Much of the discussion so far has been on the Modi wave, Mr Gandhi’s dilemma, the AAP challenge and regional aspirations. We are asked to choose between different Messiahs. But none has offered a fine print of the rescue narrative nor a realistic assessment of how existing bottlenecks can be tackled and the resources needed to accomplish the task.
Perhaps, there is an element of truth in the sceptic’s observation that Indian voters choose leaders and leave it to them to decide the priorities of governance. But a good many of us are frustrated that while soundbites and slogans are aplenty, absence of any urgency in bringing out poll manifestoes on the part of major political parties has left us with little time to reflect on the specifics of the vision of each party on critical issues such as rejuvenation of the economy, investments in the social sector, in education and health, women’s security and safety etc.
Those involved in the drafting of the poll manifestoes have a different take. This time, political manifestoes are being used as a key tool for gauging the public mood. Political parties are also mindful of how manifestoes will be used against them in the post-elections phase. A member of BJP’s manifesto team told this writer that “manifestoes are important because there is much more media and public scrutiny today. One has to be very careful what one puts in it because one year down the line, newspapers and TV channels will come up with a report card — you promised this but you delivered something else…”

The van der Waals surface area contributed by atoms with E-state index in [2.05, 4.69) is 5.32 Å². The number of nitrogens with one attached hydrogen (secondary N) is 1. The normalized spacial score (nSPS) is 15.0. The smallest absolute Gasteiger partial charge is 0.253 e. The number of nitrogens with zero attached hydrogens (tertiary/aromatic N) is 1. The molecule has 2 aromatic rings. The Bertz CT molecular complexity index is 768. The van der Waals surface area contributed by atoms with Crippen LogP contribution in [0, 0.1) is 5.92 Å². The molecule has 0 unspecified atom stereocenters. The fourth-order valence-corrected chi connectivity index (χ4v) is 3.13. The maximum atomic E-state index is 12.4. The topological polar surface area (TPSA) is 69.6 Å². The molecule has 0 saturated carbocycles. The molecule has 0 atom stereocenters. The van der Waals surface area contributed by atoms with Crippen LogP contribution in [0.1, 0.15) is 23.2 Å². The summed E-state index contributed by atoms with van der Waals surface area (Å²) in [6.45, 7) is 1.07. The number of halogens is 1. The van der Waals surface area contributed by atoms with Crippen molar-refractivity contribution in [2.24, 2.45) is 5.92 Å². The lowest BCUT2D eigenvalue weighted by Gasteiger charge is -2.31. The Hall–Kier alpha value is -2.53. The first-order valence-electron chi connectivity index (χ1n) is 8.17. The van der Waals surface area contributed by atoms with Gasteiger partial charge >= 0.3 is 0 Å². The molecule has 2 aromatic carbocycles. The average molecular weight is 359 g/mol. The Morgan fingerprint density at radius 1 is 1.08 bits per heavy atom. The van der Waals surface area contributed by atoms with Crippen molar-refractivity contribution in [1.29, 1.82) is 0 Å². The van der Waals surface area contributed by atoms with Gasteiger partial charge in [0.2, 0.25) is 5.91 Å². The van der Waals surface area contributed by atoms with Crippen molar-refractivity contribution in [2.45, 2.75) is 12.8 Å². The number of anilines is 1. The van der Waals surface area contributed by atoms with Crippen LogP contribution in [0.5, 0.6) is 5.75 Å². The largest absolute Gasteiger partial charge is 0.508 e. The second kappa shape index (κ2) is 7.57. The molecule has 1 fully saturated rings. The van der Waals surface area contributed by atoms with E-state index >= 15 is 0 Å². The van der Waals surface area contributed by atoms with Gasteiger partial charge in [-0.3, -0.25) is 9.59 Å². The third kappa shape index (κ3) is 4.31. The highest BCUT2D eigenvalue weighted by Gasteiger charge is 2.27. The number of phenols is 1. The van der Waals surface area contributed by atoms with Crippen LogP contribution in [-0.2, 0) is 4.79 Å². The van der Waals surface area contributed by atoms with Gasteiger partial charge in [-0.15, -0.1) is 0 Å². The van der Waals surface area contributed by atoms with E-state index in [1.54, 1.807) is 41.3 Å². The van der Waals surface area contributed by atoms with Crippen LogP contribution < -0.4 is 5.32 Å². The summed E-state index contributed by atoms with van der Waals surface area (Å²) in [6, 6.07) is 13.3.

No doubt, today, manifesto making is as much about formulating a party’s agenda for governance as a strategic tool of interaction with key segments of the voting public.
The AAP popularised he idea of “crowd-sourcing” manifestoes. Many national political parties have followed their example. All this is good even it is making the process of manifesto-making matter more than the outcome.
But there is no getting away from the nitty-gritty of making an informed choice. For the first time, the Election Commission of India has brought manifestoes within the ambit of the model code of conduct. “In the interest of transparency, level-playing field and credibility of promises, it is expected that manifestoes also reflect the rationale for promises and broadly indicate the ways and means to meet the financial requirements for it. Trust of voters should be sought only on those promises which are possible to be fulfilled,” the EC order said.
This means that grandiose promises would need to be accompanied by a blueprint of the delivery mechanism.
Voters should not allow themselves to be shortchanged. There is still time to raise concerns which normally get buried in the sound and fury of the election season, and to ask those who seek our votes not only what they are against, but what they are for, and how they propose to fund their vision.
The writer focuses on development issues in India and emerging economies.
She can be reached at firstname.lastname@example.org
Other columns touching on issues reverberating in India as it gears up for the 2014 general elections